By Grant Foley, Buyers Agent, Grant Foley Property
Do you know how many people in Australian own investment properties? It’s around two million people, but the vast majority, at about 90 per cent, only own one or two investment dwellings. The reasons why are many and varied, but it’s also because you don’t need to own a large portfolio to make a big difference to your financial future, especially when you can access our superannuation funds in retirement. The term “mum and dad” investors is ubiquitous in Australia because it really is a good definition of the predominant type of people who buy an investment property or two. They generally after aged over 40 because by that time children have often grown to the point that they are either not living at home or they’re not such a drain on the household finances! Plus, with many people buying their first homes in their 20s or 30s, they probably have a market cycle under their belts that has created some equity for them to recycle into an investment property. Investing in property doesn’t have to be difficult if you have access to the right expert advice and assistance – and you can recognise yourself in the six attributes listed below.
1. Access to capital Of course, people need to have access to funds for the deposit and purchase costs of an investment property, but this can generally come from equity in a home or savings with the balance being provided by a mortgage. Depending on lending conditions, borrowers can access about 90 per cent of a property’s purchase price via a mortgage with the weekly rent covering much of the repayments. Over time, as rents increase, then most strategically located investment properties will be cash flow neutral or positive while also growing in value at the same time.
2. Stable income and surplus household cash flow
If you have been working for the same company, or have been self-employed, for a few years this is generally enough to prove you have a stable income to lenders. Investors don’t need huge incomes to qualify for investment loans as the rent from the property is taken into the repayment calculations, plus interest rates are at record lows and are likely to stay that way for some time. It’s always a good idea to keep track, and preferably keep a lid, on household spending as well so you can show you have surplus cash flow to fund property-related expenses throughout the ownership period.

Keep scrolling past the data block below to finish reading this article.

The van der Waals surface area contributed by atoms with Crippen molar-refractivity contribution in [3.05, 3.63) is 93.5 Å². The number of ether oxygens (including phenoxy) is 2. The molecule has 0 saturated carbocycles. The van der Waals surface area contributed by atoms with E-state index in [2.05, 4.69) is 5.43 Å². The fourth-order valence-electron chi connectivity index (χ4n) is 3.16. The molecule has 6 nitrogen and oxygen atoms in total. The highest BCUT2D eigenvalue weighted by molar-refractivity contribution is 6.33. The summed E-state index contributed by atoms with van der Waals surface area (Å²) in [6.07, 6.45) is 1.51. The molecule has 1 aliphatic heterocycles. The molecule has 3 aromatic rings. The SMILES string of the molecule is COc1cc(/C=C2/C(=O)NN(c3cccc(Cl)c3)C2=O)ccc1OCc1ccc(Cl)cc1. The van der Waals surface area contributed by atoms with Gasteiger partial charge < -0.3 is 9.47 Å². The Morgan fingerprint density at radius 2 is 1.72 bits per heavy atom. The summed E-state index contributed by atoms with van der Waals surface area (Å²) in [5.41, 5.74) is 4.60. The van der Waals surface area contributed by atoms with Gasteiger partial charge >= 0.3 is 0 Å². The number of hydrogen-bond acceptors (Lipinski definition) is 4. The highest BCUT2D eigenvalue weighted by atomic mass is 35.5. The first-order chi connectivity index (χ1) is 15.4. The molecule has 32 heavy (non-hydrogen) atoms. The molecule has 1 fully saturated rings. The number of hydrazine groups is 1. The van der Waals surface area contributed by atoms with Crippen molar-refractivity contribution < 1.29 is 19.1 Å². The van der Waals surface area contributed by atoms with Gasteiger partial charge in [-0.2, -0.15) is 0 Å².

3. Appropriate risk profile
Even though more Australians can afford to invest than those who do, it does require having the right risk profile. What I mean by that is that some people are just not comfortable taking on extra debt, even though it’s the kind that has the potential to increase your personal wealth over time. Also, investors must be able to keep looking to the horizon during moments of market and interest rate fluctuations as well as periods of unexpected expenses.
4. Personal values that support property investment At some point over the past few decades, investors have developed a bad rep in the media – even though most only own one or two properties and are not high-income earners either. On top of that, investors also provide shelter for a significant percentage of the population, which is something the government stopped doing in any substantial way many years ago. So, people also need to have the right mindset around their motivations for investing in property, which is to improve your finance futures over the long-term.
5. Ability to take action
We probably all know of someone who is always researching the market but never does anything more than that! Analysis paralysis sets in or fear prevents them from taking action and they miss their chance. Some people also try to time the market, instead of recognising that time in the market is one of the key fundamentals in successful property investment.
Which leads me to my final point, which is that sound property investment is really, really boring! That’s because nothing happens for most of the time, but that’s how you want it to be. The real magic is in the compound growth that happens over a long period of time – which means holding property for 10 years is good but owning for 20 years is always much better. Unfortunately, a lack of patience is why most people want to get rich quick, when property investment is all about creating wealth in a sustainable way over the medium- to long-term.
In the property investment game, it is the steady tortoise who will beat the real estate hare – every single time.
Grant Foley is a Property Investor, Qualified Property Investment Advisor® & Licenced Buyers Agent. Enquiries: firstname.lastname@example.org
© Grant Foley Property 2021
The content of this article is of a general nature. Investors should seek their own independent legal & financial advice